STOICHIOMETRY OF HOMEOSTASIS AND GROWTH ACROSS AQUATIC INVERTEBRATE DETRITIVORES Many stoichiometric models assume animals maintain fixed or strict homeostasis of body elemental composition. However, organism elemental content can change with resource stoichiometry or growth, and data from non-model taxa are greatly lacking. To assess the stoichiometry of homeostasis and growth (new tissue production), we fed maple or oak litter of variable carbon:nitrogen (C:N), carbon:phosphorus (C:P), and nitrogen:phosphorus (N:P) content to seven aquatic invertebrate detritivore genera from four orders (Isopoda, Plecoptera, Trichoptera, and Diptera) in the laboratory. Most taxa exhibited no response of body C:N or C:P to resource C:N or C:P (P>0.05), indicating strict homeostasis; however, 4 genera were loosely homeostatic in N:P content (P<0.05). Growth C:N diverged from initial body C:N in all 6 insect genera (P<0.05). Hemi- and non-metabolous genera often exhibited lower, declining C:N and C:P content whereas holometabolous genera often exhibited higher, increasing C:N and C:P over growth, likely due to differential investment in tissues such as wing muscle versus fat body. Our data reveal intra- and interspecific variation in elemental content of invertebrate detritivores toward improved stoichiometric models of animal growth and nutrient recycling.

Halvor Halvorson (Primary Presenter/Author), University of Southern Mississippi, halvor.halvorson@usm.edu;


Chris Fuller ( Co-Presenter/Co-Author), University of Central Arkansas, cfuller008@gmail.com;


Stephanie Stoughton ( Co-Presenter/Co-Author), University of Central Arkansas, stoughton54@gmail.com;


Thad Scott ( Co-Presenter/Co-Author), Baylor University, Thad_Scott@baylor.edu ;


Michelle Evans-White ( Co-Presenter/Co-Author), University of Arkansas, mevanswh@uark.edu;


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11:15 - 11:30: / 308 VARIABILITY IN BENTHIC INVERTEBRATE COMMUNITIES IN A LARGE RIVER EXPLAINED BY PROCESSES OPERATING AT DIFFERENT SPATIAL AND TEMPORAL SCALES

5/24/2016  |   11:15 - 11:30   |  308

VARIABILITY IN BENTHIC INVERTEBRATE COMMUNITIES IN A LARGE RIVER EXPLAINED BY PROCESSES OPERATING AT DIFFERENT SPATIAL AND TEMPORAL SCALES Factors affecting benthic invertebrate community structure in rivers include environmental conditions and biological interactions that vary across space and time to create patterns of heterogeneity and dynamic stability. Studying benthic invertebrate communities from large rivers might reveal factors governing taxonomic distribution and integrative biodiversity of rivers but requires intensive, quantitative sampling in challenging conditions across multiple habitat types. We explored benthic invertebrate communities from the Susquehanna River in several experiments, which collectively enable us understand how factors and processes important to community structure vary across space and time. Communities were most similar within individual years and at fine spatial scales or between sampling locations oriented parallel to flow. Local scale conditions, such as tributary confluences, microhabitat characteristics, and substrate traits, influenced patch-scale diversity and community structure. However, interactions among patches via dispersal or other mechanisms control metacommunity structure at the scale of reaches and river segments. Temporal controls on community structure seem to operate both within years and across years, depending on life cycles of certain taxa, introduction and spread of non-native species, and management activities across the watershed.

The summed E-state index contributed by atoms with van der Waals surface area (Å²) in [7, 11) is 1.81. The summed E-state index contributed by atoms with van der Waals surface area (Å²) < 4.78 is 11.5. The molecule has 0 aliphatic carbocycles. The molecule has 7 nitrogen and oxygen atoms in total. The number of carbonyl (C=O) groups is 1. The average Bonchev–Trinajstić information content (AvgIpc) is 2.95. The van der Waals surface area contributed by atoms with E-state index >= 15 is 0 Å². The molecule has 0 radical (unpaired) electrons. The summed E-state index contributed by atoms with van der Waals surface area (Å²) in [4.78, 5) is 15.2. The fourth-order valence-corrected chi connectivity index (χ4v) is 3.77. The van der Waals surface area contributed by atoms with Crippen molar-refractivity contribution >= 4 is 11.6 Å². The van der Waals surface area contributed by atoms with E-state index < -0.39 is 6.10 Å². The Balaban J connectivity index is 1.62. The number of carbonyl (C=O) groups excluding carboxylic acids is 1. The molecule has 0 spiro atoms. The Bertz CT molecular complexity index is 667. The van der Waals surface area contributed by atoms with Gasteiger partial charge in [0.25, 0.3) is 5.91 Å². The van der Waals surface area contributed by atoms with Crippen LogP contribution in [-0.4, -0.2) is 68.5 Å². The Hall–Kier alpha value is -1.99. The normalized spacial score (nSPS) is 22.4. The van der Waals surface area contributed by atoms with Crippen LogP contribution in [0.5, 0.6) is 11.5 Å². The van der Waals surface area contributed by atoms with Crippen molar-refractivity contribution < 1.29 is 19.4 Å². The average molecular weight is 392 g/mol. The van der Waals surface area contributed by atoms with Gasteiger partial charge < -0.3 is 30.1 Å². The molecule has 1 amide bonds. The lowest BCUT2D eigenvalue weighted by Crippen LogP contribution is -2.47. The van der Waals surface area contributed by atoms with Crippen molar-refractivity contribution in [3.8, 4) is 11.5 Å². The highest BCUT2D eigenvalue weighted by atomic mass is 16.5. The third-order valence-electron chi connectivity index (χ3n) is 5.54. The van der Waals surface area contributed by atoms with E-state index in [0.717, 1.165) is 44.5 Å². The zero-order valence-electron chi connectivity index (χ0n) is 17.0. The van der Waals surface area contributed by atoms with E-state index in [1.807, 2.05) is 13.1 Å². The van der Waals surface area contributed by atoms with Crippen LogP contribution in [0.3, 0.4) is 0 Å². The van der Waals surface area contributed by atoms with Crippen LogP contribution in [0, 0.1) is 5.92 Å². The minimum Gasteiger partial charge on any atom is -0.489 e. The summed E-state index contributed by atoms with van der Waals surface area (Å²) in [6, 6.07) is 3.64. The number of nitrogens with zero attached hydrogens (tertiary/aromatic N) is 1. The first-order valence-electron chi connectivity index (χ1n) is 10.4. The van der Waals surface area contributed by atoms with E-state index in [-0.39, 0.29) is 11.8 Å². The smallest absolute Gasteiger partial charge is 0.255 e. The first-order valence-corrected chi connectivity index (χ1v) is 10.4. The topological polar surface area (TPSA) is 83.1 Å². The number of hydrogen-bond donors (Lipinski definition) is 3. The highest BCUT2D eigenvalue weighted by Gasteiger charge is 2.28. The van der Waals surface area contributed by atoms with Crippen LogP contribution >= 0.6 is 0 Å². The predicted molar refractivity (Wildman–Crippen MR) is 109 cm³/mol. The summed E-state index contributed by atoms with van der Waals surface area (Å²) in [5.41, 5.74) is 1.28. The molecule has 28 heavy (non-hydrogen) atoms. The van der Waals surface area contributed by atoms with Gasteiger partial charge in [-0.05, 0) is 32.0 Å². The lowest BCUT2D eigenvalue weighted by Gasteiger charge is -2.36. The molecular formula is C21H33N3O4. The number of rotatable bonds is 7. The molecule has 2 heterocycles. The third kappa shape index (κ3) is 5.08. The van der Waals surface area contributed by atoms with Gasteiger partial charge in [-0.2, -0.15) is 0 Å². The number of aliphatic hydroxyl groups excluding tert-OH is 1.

Matthew McTammany (Primary Presenter/Author), Bucknell University, mmctamma@bucknell.edu;


Matthew Wilson ( Co-Presenter/Co-Author), Susquehanna University, mjw029@bucknell.edu;


Nicole King ( Co-Presenter/Co-Author), Bucknell University, nrk005@bucknell.edu;


Jordan Barton ( Co-Presenter/Co-Author), Bucknell University, jab101@bucknell.edu;